Kury-Isidor syndrome
MedGen UID:
1807460
Concept ID:
C5676925
Disease or Syndrome
Kury-Isidor syndrome (KURIS) is a neurodevelopmental disorder with a highly variable phenotype. It is characterized mainly by mild global developmental delay apparent from infancy or early childhood with walking delayed by a few years and speech delay, often with language deficits. Intellectual development may be mildly delayed, borderline, or even normal; most patients have behavioral problems, including autism. Additional variable systemic features may include poor overall growth, hypotonia, distal skeletal anomalies, seizures, and nonspecific dysmorphic facial features (summary by Kury et al., 2022).
Tessadori-Van Haaften neurodevelopmental syndrome 4
MedGen UID:
1804234
Concept ID:
C5677016
Disease or Syndrome
Tessadori-Bicknell-van Haaften neurodevelopmental syndrome-4 (TEBIVANED4) is characterized by global developmental delay with poor overall growth, variably impaired intellectual development, learning difficulties, distal skeletal anomalies, and dysmorphic facies. Some patients have visual or hearing deficits. The severity and manifestations of the disorder are highly variable (Tessadori et al., 2022). For a discussion of genetic heterogeneity of TEBIVANED, see TEBIVANED1 (619758).
Chilton-Okur-Chung neurodevelopmental syndrome
MedGen UID:
1803276
Concept ID:
C5677022
Disease or Syndrome
Chilton-Okur-Chung neurodevelopmental syndrome (CHOCNS) is characterized mainly by global developmental delay with variably impaired intellectual development and occasional speech delay. Most patients have behavioral abnormalities, including autism spectrum disorder, ADHD, and aggression. About half of patients have dysmorphic facial features, and about half have nonspecific brain abnormalities, including thin corpus callosum. Rare involvement of other organ systems may be present. At least 1 child with normal development at age 2.5 years has been reported (Chilton et al., 2020).
X-linked intellectual disability-cubitus valgus-dysmorphism syndrome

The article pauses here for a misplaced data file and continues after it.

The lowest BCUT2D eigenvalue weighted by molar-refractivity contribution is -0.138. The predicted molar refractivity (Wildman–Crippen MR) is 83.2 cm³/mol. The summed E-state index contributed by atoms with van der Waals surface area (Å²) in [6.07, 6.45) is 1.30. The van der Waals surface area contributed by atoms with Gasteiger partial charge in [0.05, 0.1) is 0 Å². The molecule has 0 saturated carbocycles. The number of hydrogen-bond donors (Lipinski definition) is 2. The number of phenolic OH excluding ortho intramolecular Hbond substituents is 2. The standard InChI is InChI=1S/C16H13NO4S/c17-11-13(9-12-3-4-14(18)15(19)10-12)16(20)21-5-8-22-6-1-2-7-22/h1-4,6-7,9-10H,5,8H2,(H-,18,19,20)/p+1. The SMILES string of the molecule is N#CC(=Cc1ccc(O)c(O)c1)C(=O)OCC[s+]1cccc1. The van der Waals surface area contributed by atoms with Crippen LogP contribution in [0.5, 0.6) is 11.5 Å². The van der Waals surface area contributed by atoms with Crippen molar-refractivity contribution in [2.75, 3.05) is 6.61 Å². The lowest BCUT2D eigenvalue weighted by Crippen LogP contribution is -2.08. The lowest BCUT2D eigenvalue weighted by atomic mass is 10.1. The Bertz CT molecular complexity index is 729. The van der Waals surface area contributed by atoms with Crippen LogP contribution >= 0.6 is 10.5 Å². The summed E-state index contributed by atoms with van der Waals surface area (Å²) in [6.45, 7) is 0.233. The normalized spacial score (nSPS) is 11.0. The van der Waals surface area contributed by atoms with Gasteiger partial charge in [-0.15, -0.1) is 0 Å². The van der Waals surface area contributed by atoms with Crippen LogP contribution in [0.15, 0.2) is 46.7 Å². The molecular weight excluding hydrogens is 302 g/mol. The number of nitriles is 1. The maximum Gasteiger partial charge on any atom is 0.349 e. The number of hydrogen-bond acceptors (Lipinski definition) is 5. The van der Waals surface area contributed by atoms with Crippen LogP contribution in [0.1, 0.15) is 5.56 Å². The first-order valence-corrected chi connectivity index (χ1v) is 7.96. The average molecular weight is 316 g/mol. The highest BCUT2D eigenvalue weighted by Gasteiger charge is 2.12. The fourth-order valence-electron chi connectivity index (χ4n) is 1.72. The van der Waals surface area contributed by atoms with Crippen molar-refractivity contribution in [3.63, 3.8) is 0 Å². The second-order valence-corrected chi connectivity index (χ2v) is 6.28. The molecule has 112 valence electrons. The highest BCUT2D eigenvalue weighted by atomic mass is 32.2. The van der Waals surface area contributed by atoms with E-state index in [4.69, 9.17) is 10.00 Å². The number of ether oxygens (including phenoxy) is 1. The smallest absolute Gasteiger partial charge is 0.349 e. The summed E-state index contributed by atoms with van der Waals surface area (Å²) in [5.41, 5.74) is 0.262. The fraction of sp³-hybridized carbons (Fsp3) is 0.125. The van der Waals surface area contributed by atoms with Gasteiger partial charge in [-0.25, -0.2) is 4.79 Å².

MedGen UID:
1801270
Concept ID:
C5677056
Disease or Syndrome
X-linked intellectual disability-cubitus valgus-dysmorphism syndrome is characterised by moderate intellectual deficit, marked <i>cubitus valgus</i>, mild microcephaly, a short philtrum, deep-set eyes, downslanting palpebral fissures and multiple nevi. Less than ten individuals have been described so far. Transmission is thought to be X-linked recessive.
Braddock-carey syndrome 1
MedGen UID:
1823961
Concept ID:
C5774188
Disease or Syndrome
Braddock-Carey syndrome (BRDCS) is characterized by Pierre-Robin sequence, persistent congenital thrombocytopenia, agenesis of the corpus callosum, severe developmental delay, microcephaly, high forehead, sparse curly hair, downslanting palpebral fissures, telecanthus, inverted U-shaped upper vermilion, enamel hypoplasia, large posteriorly rotated ears, clinodactyly, and camptodactyly (Braddock et al., 2016). Genetic Heterogeneity of Braddock-Carey Syndrome BRDCS2 (619981) is caused by mutation in the KIF15 gene (617569) on chromosome 3p21.
Braddock-carey syndrome 2
MedGen UID:
1823962
Concept ID:
C5774189
Disease or Syndrome
Braddock-Carey syndrome-2 (BRDCS2) is characterized by congenital thrombocytopenia, microcephaly, and facial dysmorphisms including Pierre-Robin sequence (Sleiman et al., 2017). For a general phenotypic description and discussion of genetic heterogeneity of Braddock-Carey syndrom, see BRCDS1 (619980).
Neurodevelopmental disorder with speech delay and variable ocular anomalies
MedGen UID:
1823967
Concept ID:
C5774194
Disease or Syndrome
Neurodevelopmental disorder with speech delay and variable ocular anomalies (NEDSOA) is an autosomal recessive disorder characterized by global developmental delay with impaired intellectual development and poor speech acquisition apparent from infancy. Most affected individuals have dysmorphic facial features with notable ocular anomalies, including exotropia, strabismus, hypo- or hypertropia, and refraction problems. Additional features may include febrile seizures, sensorineural hearing loss, and behavioral abnormalities. Brain imaging is usually normal, but abnormalities of the corpus callosum have been reported (Broly et al., 2022).
Neurodevelopmental disorder with spasticity, seizures, and brain abnormalities
MedGen UID:
1823970
Concept ID:
C5774197
Disease or Syndrome
Neurodevelopmental disorder with spasticity, seizures, and brain abnormalities (NEDSSBA) is an autosomal recessive disorder characterized by global developmental delay apparent in infancy, axial hypotonia, peripheral spasticity, and early-onset seizures of various types and severity. Affected individuals have delayed walking or are unable to walk and show impaired intellectual development with poor or absent speech. Brain imaging may show developmental defects of the operculum, cerebellum, and corpus callosum. Death in early childhood may occur (Calame et al., 2021).